However, as it often is in many aspects of life, solving one problem creates another. How do employers create a positive employee experience if some or even all of your employees are working remotely?
There are a number of barriers to productivity and a positive employee experience when a number of people work from home or an alternative workspace such as a coworking office.
The Harvard Business Review outlines a few key issues:
Distractions – There may be distractions at work too, e.g. other colleagues having impromptu conversations, people randomly asking for help with a task, the noise of other conversations etc. However, working from home or an external office also has distractions such as digital devices, phone calls, food, family members etc. This can be amplified if an employee doesn’t have a suitable designated workspace such as a desk with a second screen in a quiet room.
Social isolation – As much as we’re all connected to each other via numerous devices and apps, it’s still not a substitute for in-person interactions. This can be a particularly poignant issue for the more extroverted personality types who feed off the energy of other people in person.
Lack of face-to-face supervision – This particular issue is more geared towards employees feeling that their managers have an ‘out of sight, out of mind’ attitude to their issues. Because there isn’t a physical office to speak of, it can be more difficult for managers to supervise employees, at least initially.
Lack of access to information – When all the communication is digital, it’s sometimes trickier to get information quickly. In a physical office, a person can simply walk up to their colleague and ask them a question, have a chat, etc. Whereas, remotely, the boundaries are a little more defined. For example, there may be a need to book time in someone’s calendar to solve something that would have taken a 5-minute unplanned conversation.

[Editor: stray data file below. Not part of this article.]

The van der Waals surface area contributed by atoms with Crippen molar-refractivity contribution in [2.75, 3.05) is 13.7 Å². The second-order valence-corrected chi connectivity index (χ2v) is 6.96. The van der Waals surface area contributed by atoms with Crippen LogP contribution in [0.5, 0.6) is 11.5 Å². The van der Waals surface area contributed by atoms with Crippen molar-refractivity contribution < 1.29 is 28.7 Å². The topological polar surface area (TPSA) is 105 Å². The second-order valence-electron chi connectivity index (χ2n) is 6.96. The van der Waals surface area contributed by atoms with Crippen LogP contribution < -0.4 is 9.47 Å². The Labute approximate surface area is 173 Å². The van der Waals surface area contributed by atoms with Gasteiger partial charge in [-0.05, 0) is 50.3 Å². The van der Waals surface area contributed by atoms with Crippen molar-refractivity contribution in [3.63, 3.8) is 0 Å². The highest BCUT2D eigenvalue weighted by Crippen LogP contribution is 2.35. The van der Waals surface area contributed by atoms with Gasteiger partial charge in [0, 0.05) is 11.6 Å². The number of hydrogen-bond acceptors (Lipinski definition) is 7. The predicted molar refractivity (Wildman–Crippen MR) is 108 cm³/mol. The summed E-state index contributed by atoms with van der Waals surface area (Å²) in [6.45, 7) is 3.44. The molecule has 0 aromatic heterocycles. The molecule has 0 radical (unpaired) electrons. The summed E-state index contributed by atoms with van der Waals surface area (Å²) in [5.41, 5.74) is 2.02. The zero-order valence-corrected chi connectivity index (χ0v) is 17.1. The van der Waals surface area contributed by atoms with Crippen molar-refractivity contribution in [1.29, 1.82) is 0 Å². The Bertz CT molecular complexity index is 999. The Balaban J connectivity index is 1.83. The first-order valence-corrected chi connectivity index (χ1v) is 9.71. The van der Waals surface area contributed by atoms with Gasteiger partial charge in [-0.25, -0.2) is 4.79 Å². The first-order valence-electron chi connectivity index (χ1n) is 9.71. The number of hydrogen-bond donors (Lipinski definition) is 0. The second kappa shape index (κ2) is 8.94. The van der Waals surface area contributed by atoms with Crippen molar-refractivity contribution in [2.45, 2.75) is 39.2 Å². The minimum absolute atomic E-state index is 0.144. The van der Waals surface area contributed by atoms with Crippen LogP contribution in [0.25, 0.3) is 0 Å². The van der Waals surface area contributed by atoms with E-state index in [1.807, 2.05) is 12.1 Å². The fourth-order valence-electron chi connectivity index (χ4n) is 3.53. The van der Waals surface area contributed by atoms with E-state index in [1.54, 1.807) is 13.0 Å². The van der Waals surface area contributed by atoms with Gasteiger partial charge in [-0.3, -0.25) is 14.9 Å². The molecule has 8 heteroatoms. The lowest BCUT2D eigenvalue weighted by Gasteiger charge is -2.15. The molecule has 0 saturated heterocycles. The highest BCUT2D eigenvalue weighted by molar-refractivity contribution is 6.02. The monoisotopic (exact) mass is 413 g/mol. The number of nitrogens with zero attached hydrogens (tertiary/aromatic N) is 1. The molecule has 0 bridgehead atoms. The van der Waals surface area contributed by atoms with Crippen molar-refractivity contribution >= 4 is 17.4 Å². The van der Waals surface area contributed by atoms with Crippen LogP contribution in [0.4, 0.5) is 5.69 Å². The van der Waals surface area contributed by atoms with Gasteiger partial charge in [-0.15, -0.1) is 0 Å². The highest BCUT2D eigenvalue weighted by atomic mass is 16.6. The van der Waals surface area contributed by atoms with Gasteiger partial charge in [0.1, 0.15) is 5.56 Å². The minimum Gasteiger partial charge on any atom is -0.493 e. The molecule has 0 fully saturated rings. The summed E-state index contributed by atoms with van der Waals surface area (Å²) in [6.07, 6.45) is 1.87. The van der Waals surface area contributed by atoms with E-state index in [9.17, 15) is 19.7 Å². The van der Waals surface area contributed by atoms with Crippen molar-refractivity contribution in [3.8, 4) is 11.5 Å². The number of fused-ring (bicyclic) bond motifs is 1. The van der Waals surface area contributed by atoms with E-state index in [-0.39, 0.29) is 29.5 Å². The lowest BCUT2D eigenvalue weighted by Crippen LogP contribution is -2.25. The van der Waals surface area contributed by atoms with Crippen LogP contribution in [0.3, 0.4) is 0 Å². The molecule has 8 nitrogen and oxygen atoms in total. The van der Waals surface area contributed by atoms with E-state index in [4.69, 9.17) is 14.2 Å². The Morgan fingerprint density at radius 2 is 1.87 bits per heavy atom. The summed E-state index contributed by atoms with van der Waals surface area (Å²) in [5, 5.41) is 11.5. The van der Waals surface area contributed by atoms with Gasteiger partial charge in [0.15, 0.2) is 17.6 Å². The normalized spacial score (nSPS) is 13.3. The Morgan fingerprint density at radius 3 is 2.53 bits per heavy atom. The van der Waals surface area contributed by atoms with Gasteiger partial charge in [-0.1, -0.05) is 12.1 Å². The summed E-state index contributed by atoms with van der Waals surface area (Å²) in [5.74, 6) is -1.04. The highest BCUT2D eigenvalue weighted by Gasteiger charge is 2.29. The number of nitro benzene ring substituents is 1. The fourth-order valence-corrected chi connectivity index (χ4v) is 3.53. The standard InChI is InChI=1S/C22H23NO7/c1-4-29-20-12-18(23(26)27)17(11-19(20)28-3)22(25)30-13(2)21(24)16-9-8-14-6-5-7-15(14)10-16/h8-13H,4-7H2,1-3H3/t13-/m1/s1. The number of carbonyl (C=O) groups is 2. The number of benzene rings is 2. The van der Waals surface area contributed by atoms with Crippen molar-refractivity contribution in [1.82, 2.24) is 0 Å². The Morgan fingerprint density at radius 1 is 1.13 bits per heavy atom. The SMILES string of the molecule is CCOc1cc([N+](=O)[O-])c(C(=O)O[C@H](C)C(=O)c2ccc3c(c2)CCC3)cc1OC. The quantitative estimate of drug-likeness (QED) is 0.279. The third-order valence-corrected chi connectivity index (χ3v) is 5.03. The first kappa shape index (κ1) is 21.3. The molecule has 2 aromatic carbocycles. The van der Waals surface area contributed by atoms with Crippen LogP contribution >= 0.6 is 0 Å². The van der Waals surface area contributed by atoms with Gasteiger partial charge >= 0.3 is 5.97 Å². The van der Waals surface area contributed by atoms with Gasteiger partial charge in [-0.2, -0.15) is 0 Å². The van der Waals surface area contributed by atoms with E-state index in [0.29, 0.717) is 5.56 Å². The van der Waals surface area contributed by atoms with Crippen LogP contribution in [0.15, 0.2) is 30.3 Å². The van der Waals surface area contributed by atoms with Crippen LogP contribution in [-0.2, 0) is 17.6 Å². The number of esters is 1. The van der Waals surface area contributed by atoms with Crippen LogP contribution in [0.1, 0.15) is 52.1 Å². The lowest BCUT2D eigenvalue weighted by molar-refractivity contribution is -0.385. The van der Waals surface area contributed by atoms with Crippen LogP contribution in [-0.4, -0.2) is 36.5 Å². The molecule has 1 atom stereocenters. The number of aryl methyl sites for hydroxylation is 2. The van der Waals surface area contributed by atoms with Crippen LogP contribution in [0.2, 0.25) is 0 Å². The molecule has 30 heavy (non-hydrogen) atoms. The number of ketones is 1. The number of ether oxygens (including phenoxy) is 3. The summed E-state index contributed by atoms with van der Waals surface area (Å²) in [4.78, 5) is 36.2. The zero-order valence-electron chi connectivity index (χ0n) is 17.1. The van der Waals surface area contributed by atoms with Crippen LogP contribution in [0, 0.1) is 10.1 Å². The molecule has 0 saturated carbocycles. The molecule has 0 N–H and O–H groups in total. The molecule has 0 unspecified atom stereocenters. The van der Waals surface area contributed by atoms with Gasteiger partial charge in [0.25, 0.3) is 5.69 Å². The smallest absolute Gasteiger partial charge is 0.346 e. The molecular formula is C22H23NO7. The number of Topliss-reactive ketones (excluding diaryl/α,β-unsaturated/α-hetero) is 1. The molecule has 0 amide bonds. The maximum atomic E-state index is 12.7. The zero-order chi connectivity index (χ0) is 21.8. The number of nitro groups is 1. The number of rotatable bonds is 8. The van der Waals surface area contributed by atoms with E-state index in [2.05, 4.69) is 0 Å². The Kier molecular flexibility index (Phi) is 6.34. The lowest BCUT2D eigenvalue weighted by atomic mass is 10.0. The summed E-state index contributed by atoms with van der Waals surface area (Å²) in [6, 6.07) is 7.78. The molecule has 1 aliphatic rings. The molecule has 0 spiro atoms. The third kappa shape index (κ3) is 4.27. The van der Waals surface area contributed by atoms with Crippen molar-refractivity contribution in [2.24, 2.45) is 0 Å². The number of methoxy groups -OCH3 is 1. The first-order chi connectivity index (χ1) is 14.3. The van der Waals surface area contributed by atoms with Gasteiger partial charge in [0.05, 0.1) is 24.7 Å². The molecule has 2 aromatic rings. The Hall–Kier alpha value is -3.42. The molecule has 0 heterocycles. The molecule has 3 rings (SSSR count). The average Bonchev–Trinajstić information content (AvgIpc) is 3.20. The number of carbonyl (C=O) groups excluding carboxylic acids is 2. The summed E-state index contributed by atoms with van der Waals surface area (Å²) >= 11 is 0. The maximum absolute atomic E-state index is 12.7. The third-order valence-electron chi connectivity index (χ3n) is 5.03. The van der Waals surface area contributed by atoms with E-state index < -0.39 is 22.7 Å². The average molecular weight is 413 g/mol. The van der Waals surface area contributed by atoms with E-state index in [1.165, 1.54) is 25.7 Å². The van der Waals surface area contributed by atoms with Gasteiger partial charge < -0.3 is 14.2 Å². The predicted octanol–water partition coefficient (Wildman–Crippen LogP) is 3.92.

Also, responses to messages may take longer as there isn’t physical pressure to respond.
How to Create a Great Remote Employee Experience
There are a few ways to solve these aforementioned problems.
Regular digital check-ins – This can help to deal with the lack of face-to-face supervision. Weekly check-ins give employees a chance to raise any issues that they may have or make suggestions where things could improve.
Invest in adequate technology – Tools such as Slack and Zoom help people communicate better. Email is still useful, but it’s no longer adequate to deal with the wide variety of conversations we now have online.
Outline clear communication rules – Once the tools are implemented, there needs to be clarity on how they are used. For example, a company may use Zoom for client calls but Slack for internal calls. Another rule may be tagging people in Slack channels so that they will be notified when they need to read something.
Provide places for social interaction – Just because you’re not in an office doesn’t mean you can’t socialise. Managers should schedule time for employees to get to know each other on a more personal level. This could be a weekly group call where everyone speaks about things not related to work.
Strengthen Your Remote Team with Trickle
Our platform empowers your team to work well from wherever they are in the world. Solving problems collaboratively, giving feedback and celebrating wins is now possible, even though the ‘office’ is virtual. Happier employees and more productivity will happen as a result.